And so he had continued a bit, he confesses, until Everything is flammable . “I drew, people seemed to like it, but it always seemed too easy to me, or not much. I always thought that what was really serious and good was fiction.

Then a girl did a thesis about my work and that of Julie Doucet and blamed sexism in art for her contempt for the autobiographical, and it empowered me so much that I told myself that what I had done up to then mattered and I began to take myself seriously.

And it was at that moment when I wrote Everything is flammable , and I think it shows, ”he explains. It also helped him to read Karl Olve Knausgard. “Reading you has made me find my work exciting. In the end, it’s not what you talk about, it’s how you do it, ”he says. “It fascinates me, more than his day to day, how he describes a sunset, or how things feel,” he says.

And is there no risk in becoming a character? “Do not. I am not exactly me. I am a character. When I started, at 20, I was an intense, super shy, serious, uncomfortable aunt, and I painted myself as a nice girl, connected to the world, with friends. Someone with whom you can empathize.

He was lying, but at the same time he was telling the truth. He was who he had always wanted to be or who he really was, without all that fear and horror, “he answers. And deep down, he was someone from the past.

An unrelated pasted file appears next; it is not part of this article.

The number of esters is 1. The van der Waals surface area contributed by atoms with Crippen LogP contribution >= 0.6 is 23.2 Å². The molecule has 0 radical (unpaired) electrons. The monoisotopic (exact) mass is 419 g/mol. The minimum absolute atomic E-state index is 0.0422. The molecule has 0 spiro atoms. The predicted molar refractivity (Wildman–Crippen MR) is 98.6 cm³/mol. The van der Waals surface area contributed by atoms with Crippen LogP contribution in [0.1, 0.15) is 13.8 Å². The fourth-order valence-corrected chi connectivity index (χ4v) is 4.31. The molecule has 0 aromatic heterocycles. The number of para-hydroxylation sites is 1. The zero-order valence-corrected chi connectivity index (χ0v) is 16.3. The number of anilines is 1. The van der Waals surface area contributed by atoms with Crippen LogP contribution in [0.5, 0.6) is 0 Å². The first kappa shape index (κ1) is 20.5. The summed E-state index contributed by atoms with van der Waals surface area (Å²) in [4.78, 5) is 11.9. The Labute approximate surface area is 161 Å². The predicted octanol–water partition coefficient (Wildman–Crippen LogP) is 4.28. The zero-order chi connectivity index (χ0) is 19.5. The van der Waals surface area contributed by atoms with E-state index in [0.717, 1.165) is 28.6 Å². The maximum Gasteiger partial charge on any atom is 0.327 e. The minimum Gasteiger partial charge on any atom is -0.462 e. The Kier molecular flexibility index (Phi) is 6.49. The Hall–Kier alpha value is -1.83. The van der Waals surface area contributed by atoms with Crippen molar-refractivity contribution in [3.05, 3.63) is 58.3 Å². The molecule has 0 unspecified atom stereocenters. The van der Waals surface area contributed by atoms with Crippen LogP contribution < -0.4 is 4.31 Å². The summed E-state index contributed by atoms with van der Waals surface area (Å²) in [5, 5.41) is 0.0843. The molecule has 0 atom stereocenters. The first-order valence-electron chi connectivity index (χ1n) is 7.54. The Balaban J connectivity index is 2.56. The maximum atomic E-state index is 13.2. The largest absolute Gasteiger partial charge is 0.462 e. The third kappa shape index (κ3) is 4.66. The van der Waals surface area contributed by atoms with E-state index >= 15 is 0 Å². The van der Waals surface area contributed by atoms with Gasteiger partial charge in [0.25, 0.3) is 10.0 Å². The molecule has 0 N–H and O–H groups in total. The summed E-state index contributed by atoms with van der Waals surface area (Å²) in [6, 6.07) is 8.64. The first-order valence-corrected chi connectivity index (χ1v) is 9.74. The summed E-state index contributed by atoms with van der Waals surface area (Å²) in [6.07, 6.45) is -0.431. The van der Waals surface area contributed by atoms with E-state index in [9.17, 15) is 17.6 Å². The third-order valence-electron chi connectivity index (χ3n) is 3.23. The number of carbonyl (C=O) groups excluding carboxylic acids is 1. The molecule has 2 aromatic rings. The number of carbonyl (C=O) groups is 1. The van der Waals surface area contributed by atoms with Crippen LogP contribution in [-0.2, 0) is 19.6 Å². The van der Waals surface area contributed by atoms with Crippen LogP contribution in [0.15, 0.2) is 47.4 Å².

“I’m changing all the time, so the Gabrielle that I talk about in a comic, deep down, doesn’t have much to do with me anymore when that comic is published,” he adds. The comics are not for her, in any case, “an armor” but her way of connecting with the world: “They do not defend me from the world but are a vehicle to move through it.”

Another thing is how others take part of that other world that he invents to be in the world. “Not good at all,” he says. His friend Tony, a recurring character in his work, hates him. “He says it’s not him. Actually, what happens is that he does not like being a secondary character. We all want to be the hero of our story. And not lose control of our image.

And when I write about it, it loses it. Even if I paint him as someone wonderful, he still doesn’t like it, ”he says. And has the same happened with your mother? “Yes. He didn’t like it at all. Or so I think. I don’t know ”, he answers.

And now that you take your work seriously, have you thought about revisiting moments from the past to fill the void in your history? “Do not. I live in the present and nothing interests me more. I want to live intensely in the present, I prefer to forget the past ”.